The Walking Dead is Also Poorly-Written

Here's a question I'd like to pose: if bad writing from the source material has been preserved in the finished product, is that better or worse than something just being badly written? Does faithfulness to the source material excuse the stupidity, or does the fact that years have passed without anyone noticing the problem, or bothering to fix it if they did, make the mistake even more contemptible?

I'm referring, of course, to the big reunion scene from episode 3 of The Walking Dead (it appeared in issue 2 of the comic).

That's TVRick, gleeful to discover that his family has survived.

This, of course, is comic Rick at the same moment.

What's wrong with both of these scenes? Simply that, while Rick's surprise at discovering that his family is alive is heartwarming (and needlessly profane, in one redacted case) it could not have happened this way in the context of either story.

First, let's recap what directly preceded this sequence in the comic. After escaping Atlanta with Glenn, Rick takes a moment to wallow in self-pity, morose about the inescapable fact that his wife and child are dead in Atlanta. Glenn comforts him, then the two of them walk the rest of the way back to camp. As established by the size of the city in this panel:

The total travel time of their couldn't have been less than an hour. So Glenn and Rick were walking for an hour, likely talking the whole way (since that's all Kirkman characters ever do). What did they talk about? More importantly, how could they have gone that entire time without Rick mentioning where he was from, or what his wife and child's names were? Glenn has been living in close proximity with Carl and Lori for weeks now - there's no way he doesn't know about the fact that they left a a husband/father behind in Kentucky before trying to make it to Atlanta.

For this scene to have occurred as depicted, you have to imagine that two men would have spent more than an hour discussing absolutely none of the things than the two of them are most concerned about. Glenn should want to know more about Rick, and Rick should want to know more about Glenn's camp. Yet somehow, they talked about neither of these topics. How is that possible? Through the magic of glossing over, of course! By simply moving onto the next scene, the author hopes that we, the readers, won't notice that the characters' actions make absolutely no sense.

This edit makes even less sense in the television version of the scene. This time Rick is escaping Atlanta not just with Glenn, but also an entire truckload of other survivors from Glenn's camp. We actually witness a scene of them driving down the highway at a leisurely pace, talking about the other survivors back at camp.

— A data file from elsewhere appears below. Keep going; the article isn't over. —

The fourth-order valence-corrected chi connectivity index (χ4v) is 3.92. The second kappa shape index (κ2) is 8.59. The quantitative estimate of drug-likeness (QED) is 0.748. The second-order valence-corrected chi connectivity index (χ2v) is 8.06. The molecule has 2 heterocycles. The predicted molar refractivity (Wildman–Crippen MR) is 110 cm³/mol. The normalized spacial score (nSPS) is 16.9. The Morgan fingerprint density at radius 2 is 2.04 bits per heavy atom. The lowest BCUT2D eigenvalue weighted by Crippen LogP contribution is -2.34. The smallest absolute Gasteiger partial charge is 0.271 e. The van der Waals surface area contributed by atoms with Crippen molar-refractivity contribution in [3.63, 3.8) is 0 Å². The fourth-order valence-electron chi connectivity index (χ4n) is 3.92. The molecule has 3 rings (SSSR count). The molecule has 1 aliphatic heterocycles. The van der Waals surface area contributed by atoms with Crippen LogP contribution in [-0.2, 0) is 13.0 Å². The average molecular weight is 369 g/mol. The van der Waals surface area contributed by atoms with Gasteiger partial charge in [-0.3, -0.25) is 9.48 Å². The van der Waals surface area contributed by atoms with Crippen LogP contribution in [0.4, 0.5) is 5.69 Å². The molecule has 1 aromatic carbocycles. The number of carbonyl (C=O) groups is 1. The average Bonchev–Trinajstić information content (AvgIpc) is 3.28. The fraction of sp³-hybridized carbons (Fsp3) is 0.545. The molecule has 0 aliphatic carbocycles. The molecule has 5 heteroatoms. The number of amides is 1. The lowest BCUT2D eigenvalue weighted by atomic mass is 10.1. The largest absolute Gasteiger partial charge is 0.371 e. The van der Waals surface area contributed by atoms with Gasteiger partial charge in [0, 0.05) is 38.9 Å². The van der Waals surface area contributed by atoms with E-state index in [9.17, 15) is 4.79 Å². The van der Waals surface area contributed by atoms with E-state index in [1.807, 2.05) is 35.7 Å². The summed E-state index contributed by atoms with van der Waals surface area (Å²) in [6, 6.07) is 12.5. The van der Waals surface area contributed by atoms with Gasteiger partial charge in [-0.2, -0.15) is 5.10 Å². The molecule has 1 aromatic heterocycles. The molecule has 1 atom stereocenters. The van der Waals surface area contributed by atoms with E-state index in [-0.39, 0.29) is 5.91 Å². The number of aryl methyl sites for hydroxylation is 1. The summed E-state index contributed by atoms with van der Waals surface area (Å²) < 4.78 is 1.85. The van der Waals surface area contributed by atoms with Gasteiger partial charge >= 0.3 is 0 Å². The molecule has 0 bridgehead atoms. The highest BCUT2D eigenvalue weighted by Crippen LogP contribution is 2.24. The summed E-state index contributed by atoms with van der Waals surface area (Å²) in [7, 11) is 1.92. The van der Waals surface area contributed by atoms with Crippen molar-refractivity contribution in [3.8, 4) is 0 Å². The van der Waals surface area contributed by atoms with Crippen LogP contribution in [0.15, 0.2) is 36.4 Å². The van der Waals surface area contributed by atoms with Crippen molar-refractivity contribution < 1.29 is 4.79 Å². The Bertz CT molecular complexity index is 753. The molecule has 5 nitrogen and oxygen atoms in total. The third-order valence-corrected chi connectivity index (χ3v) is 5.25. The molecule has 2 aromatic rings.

How could the topic not have gotten around to Rick's missing family or the names (or at least demographic info) of the other people back at camp?

Now, a slightly less critical person than myself might point ask 'But Count, isn't it worth a glaring realism omission to have Rick's reunion be a surprise?' - to which I would answer: no, of course it isn't. Not only does this glaring error make it seem like the characters aren't behaving like real people (thus making it more difficult to identify with and care for them), but nothing is added dramatically by having the surprise sprung on Rick when he arrives at camp.

In the comic book, at least it was meant to serve as a surprise to the audience as well - but in the TV show, the audience already knows full well that Rick's family is alive. Wouldn't it be just as dramatically satisfying to have rick get the news from his portly seatmate, and then be overcome with emotion, and race back to camp all the more quickly as the music swells?

You'd still be getting the surprised glee from Carl and the more mixed reactions from Shane and Lori - a full range of emotional reactions to be sure. So what would be lost by fixing this glaring character omission?

1 comment:

Bedazzled Crone said...

I was hoping the Count would comment on this - it was an absolutely horrible episode - my high school class who cam to the university for a week wrote better stories in their comics than this

this is just one of the stupid things about this series - don't think that I will waste download bandwidth on the rest of the series